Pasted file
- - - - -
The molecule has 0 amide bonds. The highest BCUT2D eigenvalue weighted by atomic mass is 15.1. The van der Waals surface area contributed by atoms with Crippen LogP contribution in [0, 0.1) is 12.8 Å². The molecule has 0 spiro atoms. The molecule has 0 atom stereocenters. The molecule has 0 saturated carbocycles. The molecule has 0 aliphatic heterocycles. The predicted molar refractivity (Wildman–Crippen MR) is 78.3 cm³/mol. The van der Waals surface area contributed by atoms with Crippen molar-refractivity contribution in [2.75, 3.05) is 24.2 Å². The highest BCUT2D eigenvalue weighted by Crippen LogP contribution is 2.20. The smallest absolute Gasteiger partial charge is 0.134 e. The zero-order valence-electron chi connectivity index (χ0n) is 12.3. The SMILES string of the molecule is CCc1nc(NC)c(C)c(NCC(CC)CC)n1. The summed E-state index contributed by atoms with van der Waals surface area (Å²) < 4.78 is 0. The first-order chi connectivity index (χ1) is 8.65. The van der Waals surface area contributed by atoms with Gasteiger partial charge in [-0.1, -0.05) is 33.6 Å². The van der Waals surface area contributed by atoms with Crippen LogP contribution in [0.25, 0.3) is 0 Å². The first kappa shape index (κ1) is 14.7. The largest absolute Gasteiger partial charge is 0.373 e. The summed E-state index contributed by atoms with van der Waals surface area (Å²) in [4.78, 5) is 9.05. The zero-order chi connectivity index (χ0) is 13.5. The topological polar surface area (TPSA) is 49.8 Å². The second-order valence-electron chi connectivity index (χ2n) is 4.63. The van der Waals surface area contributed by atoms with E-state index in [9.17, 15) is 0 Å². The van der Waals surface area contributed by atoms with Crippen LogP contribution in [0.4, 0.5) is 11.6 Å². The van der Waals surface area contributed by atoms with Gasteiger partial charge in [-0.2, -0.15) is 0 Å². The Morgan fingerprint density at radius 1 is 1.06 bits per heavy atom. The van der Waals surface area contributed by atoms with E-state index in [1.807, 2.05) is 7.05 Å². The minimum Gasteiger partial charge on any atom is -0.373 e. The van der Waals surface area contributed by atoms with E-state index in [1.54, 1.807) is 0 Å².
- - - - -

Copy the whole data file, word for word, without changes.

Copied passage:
The molecule has 0 amide bonds. The highest BCUT2D eigenvalue weighted by atomic mass is 15.1. The van der Waals surface area contributed by atoms with Crippen LogP contribution in [0, 0.1) is 12.8 Å². The molecule has 0 spiro atoms. The molecule has 0 atom stereocenters. The molecule has 0 saturated carbocycles. The molecule has 0 aliphatic heterocycles. The predicted molar refractivity (Wildman–Crippen MR) is 78.3 cm³/mol. The van der Waals surface area contributed by atoms with Crippen molar-refractivity contribution in [2.75, 3.05) is 24.2 Å². The highest BCUT2D eigenvalue weighted by Crippen LogP contribution is 2.20. The smallest absolute Gasteiger partial charge is 0.134 e. The zero-order valence-electron chi connectivity index (χ0n) is 12.3. The SMILES string of the molecule is CCc1nc(NC)c(C)c(NCC(CC)CC)n1. The summed E-state index contributed by atoms with van der Waals surface area (Å²) < 4.78 is 0. The first-order chi connectivity index (χ1) is 8.65. The van der Waals surface area contributed by atoms with Gasteiger partial charge in [-0.1, -0.05) is 33.6 Å². The van der Waals surface area contributed by atoms with Crippen LogP contribution in [0.25, 0.3) is 0 Å². The first kappa shape index (κ1) is 14.7. The largest absolute Gasteiger partial charge is 0.373 e. The summed E-state index contributed by atoms with van der Waals surface area (Å²) in [4.78, 5) is 9.05. The zero-order chi connectivity index (χ0) is 13.5. The topological polar surface area (TPSA) is 49.8 Å². The second-order valence-electron chi connectivity index (χ2n) is 4.63. The van der Waals surface area contributed by atoms with E-state index in [9.17, 15) is 0 Å². The van der Waals surface area contributed by atoms with Crippen LogP contribution in [0.4, 0.5) is 11.6 Å². The van der Waals surface area contributed by atoms with Gasteiger partial charge in [-0.2, -0.15) is 0 Å². The Morgan fingerprint density at radius 1 is 1.06 bits per heavy atom. The van der Waals surface area contributed by atoms with E-state index in [1.807, 2.05) is 7.05 Å². The minimum Gasteiger partial charge on any atom is -0.373 e. The van der Waals surface area contributed by atoms with E-state index in [1.54, 1.807) is 0 Å².